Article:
I confess, that was a slight paraphrase. But I suggest to you that it was very slight indeed. Here’s the headline that was at the top of Fox News yesterday:
France, Russia pummel ISIS stronghold as critics blast US rules of engagement
And in case that wasn’t quite blatant enough for you, the opening two paragraphs will give you a pretty good sense of the thrust of this article. Enjoy:
In the wake of Friday’s deadly terror attack in Paris and the confirmed bombing of a Russian airliner, Russia and France are pounding the Islamic State’s Syrian stronghold of Raqqa as, while the number of U.S. airstrikes against ISIS still dwarves all others combined, America appears to be in a slap fight while others are punching hard, say military experts.
U.S. rules of engagement and the overarching desire to minimize collateral damage are holding back the true force of U.S. air power, while Paris and Moscow have taken off the gloves following the bombing of a Russian airliner and Friday’s horrific attacks in the French capital, according to one retired four-star general.
Great fun. They even threw in a misspelling of the verb “dwarfs” for good measure. Nice.
It turns out that this is actually a common grievance that Fox and other hardcore right-wingers like to dust off from time to time. The idea is that if only the US wasn’t so careful about avoiding civilian casualties, we could win all the wars we fight. The argument often also involves a vague reference to the good ole days when the US military had virtually unlimited tolerance for civilian casualties to “get the job done”–maybe the carpet bombing of Germany in WWII, maybe the Total War policy of Williams Tecumseh Sherman during the Civil War, or maybe the best (and thus worst) example of all, nuking Japan. For proponents of this argument, these historical episodes are models to be emulated, not tragedies to be avoided.
But as you might expect, there are significant problems with this line of reasoning.
First, it’s simply not true. I don’t have military experience, but the results of the modern wars in the Obama era have yielded a very high number of civilian casualties. One recent report on a 5-month period of drone strikes (often referred to as precision strikes) revealed that 90% of the casualties were not the intended targets. That is, for every 1 alleged terrorist that was killed, 9 civilians were also killed on average. And this was according to classified government documents released by a whistleblower, so there is every reason to believe those figures. Meanwhile, reporting on airstrikes in Syria and Iraq suggest far better results thus far, with the ratio essentially being flipped. Specifically, an estimated 20,000 ISIS fighters have been killed in the coalition campaign to date with up to 2,000 civilians killed. But while these seem better on their face, we must note they are necessarily conservative because it’s difficult to get reliable reports out of ISIS-controlled areas.
In addition to the above statistics, we also have numerous anecdotal examples of the US bombing civilians, ranging from the recent and notorious hospital bombing in Kunduz, Afghanistan (30 dead) to the drone strike that hit a random wedding party in Yemen (12 dead) to a cruise missile strike on a school in Yemen (45 dead). In all but the most extreme cases, the US denies that any civilians are killed or just refuses to discuss the issue. But while the US government is not transparent enough for us to know the exact number or percentage of civilians killed, we can say with certainty that it is significantly above zero.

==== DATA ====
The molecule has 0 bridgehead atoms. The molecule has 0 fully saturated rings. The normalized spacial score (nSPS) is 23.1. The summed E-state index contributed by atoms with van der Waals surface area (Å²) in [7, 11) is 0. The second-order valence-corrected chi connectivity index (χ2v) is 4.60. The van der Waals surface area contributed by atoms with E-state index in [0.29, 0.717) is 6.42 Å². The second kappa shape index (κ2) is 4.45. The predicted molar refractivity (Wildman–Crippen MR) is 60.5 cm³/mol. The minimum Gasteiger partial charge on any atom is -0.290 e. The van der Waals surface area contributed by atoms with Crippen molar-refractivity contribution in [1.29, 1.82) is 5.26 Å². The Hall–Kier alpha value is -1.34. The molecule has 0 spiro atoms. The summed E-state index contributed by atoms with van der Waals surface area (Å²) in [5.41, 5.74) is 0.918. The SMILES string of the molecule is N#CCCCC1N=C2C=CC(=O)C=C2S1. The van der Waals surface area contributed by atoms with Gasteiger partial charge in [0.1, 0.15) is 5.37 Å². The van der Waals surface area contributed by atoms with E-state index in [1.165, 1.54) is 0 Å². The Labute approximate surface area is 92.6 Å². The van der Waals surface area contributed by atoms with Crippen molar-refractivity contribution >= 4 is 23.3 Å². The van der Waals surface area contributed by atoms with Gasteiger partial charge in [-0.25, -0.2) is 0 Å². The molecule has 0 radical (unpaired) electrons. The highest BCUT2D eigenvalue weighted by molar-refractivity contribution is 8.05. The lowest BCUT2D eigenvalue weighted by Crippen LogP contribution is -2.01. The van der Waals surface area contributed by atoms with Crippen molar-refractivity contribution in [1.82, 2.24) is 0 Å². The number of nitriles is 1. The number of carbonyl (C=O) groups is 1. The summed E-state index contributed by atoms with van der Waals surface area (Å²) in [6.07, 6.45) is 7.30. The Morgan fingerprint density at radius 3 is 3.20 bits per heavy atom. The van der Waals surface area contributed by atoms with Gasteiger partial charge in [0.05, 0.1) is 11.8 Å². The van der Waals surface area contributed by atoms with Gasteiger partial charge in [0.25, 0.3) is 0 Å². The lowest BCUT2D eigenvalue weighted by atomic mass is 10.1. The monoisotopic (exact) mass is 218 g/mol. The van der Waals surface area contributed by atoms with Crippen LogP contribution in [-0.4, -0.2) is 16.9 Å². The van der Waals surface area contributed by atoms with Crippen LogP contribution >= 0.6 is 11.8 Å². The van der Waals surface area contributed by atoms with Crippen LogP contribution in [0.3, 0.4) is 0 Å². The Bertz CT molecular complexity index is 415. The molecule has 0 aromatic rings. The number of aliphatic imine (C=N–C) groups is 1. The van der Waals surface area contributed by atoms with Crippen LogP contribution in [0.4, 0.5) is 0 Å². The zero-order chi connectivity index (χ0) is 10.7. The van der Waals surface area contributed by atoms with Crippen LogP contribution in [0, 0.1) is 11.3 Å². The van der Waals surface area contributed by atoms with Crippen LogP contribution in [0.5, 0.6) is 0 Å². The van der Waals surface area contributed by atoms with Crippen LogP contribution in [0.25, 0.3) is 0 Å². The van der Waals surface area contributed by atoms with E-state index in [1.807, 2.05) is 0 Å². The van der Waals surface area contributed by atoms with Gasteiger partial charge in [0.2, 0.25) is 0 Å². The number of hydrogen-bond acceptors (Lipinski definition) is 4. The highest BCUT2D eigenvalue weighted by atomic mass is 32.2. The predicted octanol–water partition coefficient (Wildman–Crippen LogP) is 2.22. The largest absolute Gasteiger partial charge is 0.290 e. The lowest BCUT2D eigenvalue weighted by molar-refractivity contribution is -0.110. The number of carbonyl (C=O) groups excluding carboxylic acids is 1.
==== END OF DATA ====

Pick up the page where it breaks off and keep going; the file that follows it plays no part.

Perhaps the rules of engagement really are onerous, and are just routinely ignored. Or perhaps the rules were lax to begin with. But either way, the notion that the US is exercising massive restraint to avoid civilian casualties does not stand up to scrutiny.
Having said that, I don’t doubt that our bombing campaigns could be even less discriminating than they are at present. Indeed, the Fox News article cites a former military officer who suggests that we should “flatten Raqqa [ISIS’s capital]”. But herein lies the second fundamentally flawed assumption underlying this argument–that a massive bombing campaign would work.
Though the idea is repugnant on its face, it may be conceivable that the US could destroy all cities and infrastructure that is currently under ISIS control–which would entail massive bombing of parts of Syria, Iraq, Egypt, Libya, Afghanistan, and possibly Nigeria. Assuming we have the firepower to actually pull that off, what would it accomplish? Well, it might make us feel good for awhile. But it’s impossible that it would kill all ISIS members and sympathizers–particularly since a good number of these appear to be in Western countries at this point. Most ISIS members in the affected areas would just go back into the shadows until the onslaught subsided. Or in other words, we would just turn ISIS back into an insurgency. They wouldn’t be able to hold territory, but they would still be able to carry out guerrilla warfare from time to time. We’ve seen this happen before. When the US surged in Afghanistan, for example, violence eventually subsided because the Taliban were simply waiting it out.
More importantly, an indiscriminate bombing campaign would simultaneously be the most effective recruiting tool imaginable for ISIS and other extremists. Indeed, it is precisely that kind of overreaction that ISIS needs to bolster its support. Killing civilians creates terrorism; after 14 years of the formal War on Terror, this should be obvious to everyone. And it bears repeating that ISIS is trying to paint a narrative of a war between the Western countries (and their allies) against Islam generally. Nothing could be more conducive to that end than aggressively bombing more Muslim countries than we already do.
The problem isn’t the rules of the engagement in the War on Terror; it’s the War on Terror itself.